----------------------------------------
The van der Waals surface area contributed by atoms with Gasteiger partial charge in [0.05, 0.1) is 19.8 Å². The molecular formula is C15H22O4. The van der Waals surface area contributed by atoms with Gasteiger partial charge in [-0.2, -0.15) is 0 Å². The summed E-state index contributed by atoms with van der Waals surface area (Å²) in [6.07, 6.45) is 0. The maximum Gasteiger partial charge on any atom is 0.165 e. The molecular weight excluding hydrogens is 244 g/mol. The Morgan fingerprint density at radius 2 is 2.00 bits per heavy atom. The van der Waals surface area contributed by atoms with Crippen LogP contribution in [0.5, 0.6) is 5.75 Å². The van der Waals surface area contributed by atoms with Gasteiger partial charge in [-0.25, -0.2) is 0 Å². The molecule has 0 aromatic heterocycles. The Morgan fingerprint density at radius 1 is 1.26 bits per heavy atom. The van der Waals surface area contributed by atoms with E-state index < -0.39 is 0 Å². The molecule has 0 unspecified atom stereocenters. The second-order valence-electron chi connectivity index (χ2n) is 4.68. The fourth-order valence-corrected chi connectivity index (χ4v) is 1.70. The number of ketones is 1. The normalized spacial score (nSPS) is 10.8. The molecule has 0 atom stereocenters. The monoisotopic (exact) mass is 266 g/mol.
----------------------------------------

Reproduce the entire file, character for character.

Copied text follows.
The van der Waals surface area contributed by atoms with Gasteiger partial charge in [0.05, 0.1) is 19.8 Å². The molecular formula is C15H22O4. The van der Waals surface area contributed by atoms with Gasteiger partial charge in [-0.2, -0.15) is 0 Å². The summed E-state index contributed by atoms with van der Waals surface area (Å²) in [6.07, 6.45) is 0. The maximum Gasteiger partial charge on any atom is 0.165 e. The molecular weight excluding hydrogens is 244 g/mol. The Morgan fingerprint density at radius 2 is 2.00 bits per heavy atom. The van der Waals surface area contributed by atoms with Crippen LogP contribution in [0.5, 0.6) is 5.75 Å². The van der Waals surface area contributed by atoms with Gasteiger partial charge in [-0.25, -0.2) is 0 Å². The molecule has 0 aromatic heterocycles. The Morgan fingerprint density at radius 1 is 1.26 bits per heavy atom. The van der Waals surface area contributed by atoms with E-state index < -0.39 is 0 Å². The molecule has 0 unspecified atom stereocenters. The second-order valence-electron chi connectivity index (χ2n) is 4.68. The fourth-order valence-corrected chi connectivity index (χ4v) is 1.70. The number of ketones is 1. The normalized spacial score (nSPS) is 10.8. The molecule has 0 atom stereocenters. The monoisotopic (exact) mass is 266 g/mol.